Hotlanta runs cold with cowardice, betraying the spirit of its native son. Fifty-eight summers after a sweltering summer of legitimate discontent, during a march for jobs and freedom, the job of the writer—the freedom of the writer to do his job—is no less secure.
In Atlanta, where Martin Luther King Jr. rests and the papers of Salman Rushdie reside, lies Emory University, the purported guardian of Rushdie’s archive. In the aftermath of the attack on Rushdie, while he lay on a ventilator with multiple stab wounds, during a weekend of lies about his alleged assailant, the university was silent.
Forty-eight hours after the attack, after a tweet about the freedom of students to share their pronouns, the president of the university shared his thoughts about Rushdie. Or rather Emory retweeted Greg Fenves’ tweets about Rushdie, which read like a simpleton’s entry in an online guest book.
Free of context, save Fenves’ description of Rushdie as a fearless defender of freedom of speech, Fenves doesn’t say Emory shares Rushdie’s commitment or that the university is firm in its defense of that which Rushdie represents: the right of the writer to write, free of attacks against his person; free from the pen of redaction and the sword of revenge; free from all enemies, foreign and domestic, who would exact vengeance by repaying words with violence.
Fenves speaks to pacify, not preach, for his words have nothing to do with the Word or the faith of the university’s founder.
Whether Fenves is a Methodist or a Christian is beside the point, because the symbolism of the symbols of the United Methodist Church transcend religion. The cross and flame symbolize pain we can’t forget and truths we can’t forsake, regardless of Fenves’ amnesia or Rushdie’s atheism.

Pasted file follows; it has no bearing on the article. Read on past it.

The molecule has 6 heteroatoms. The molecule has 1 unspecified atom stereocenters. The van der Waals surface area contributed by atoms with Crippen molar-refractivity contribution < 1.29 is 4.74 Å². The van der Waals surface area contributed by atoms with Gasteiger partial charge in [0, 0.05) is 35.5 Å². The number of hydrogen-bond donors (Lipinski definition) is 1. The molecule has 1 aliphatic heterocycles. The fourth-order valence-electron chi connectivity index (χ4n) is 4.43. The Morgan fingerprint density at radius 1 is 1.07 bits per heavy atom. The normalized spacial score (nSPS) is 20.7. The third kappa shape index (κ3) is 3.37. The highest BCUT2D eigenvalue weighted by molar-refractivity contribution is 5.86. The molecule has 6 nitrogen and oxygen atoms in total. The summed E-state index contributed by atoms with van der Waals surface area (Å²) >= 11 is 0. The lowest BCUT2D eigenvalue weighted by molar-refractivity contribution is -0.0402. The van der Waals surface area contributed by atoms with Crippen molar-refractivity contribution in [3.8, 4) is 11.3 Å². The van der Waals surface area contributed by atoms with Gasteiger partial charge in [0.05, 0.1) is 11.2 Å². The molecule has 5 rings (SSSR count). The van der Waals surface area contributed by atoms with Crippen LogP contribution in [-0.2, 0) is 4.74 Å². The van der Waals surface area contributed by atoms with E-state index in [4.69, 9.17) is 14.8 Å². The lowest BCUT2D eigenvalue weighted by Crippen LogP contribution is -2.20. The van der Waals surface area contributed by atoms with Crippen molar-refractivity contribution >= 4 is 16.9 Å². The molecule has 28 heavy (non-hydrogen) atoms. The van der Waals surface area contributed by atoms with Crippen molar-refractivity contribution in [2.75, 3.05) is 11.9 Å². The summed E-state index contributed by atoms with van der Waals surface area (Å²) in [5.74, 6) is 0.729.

The symbols represent the rights of man, binding together nations and peoples of every language.
Were this not the case, Emory wouldn’t be a university for students of every language in which a translation of a book by Rushdie exists, or a university in which students may read and argue about Rushdie’s Languages of Truth.
In this case, when the torch dies and the trumpet fades, the university also disappears. What remains is a 600-acre preserve for the propagation of ignorance and fear.
To say Fenves combines the two, that what he fails to say says more about the man charged with trying to kill Rushdie than it does about the university whose job it is to protect Rushdie’s lifework, is to say Fenves’s “get well soon” tweet is a disgrace.
Fenves doesn’t name or quote from Rushdie’s work.
Either he knows nothing about Rushdie, or wants nothing to do with those who support Rushdie.
Either the know-nothing style of university politics is a perquisite of power, or a prerequisite for attaining power.
Either way, the result is abuse of power.
Truth is more powerful still, arming every freethinker with the courage of a warrior and the conscience of a writer.
This power, the power to see, arms the outsider with perspective.
The writer who shares his perspective, be it a portrait of an artist or an exile’s portrait of life in the time of acquiescence, defies death.
He’s defiant to the end, not because he has no respect, but because he refuses to respect that which doesn’t deserve respect: telling graduates to do likewise, so they may question everything and take nothing for granted.
So says Salman Rushdie, in his commencement speech at Emory University.
Rushdie earns the last word.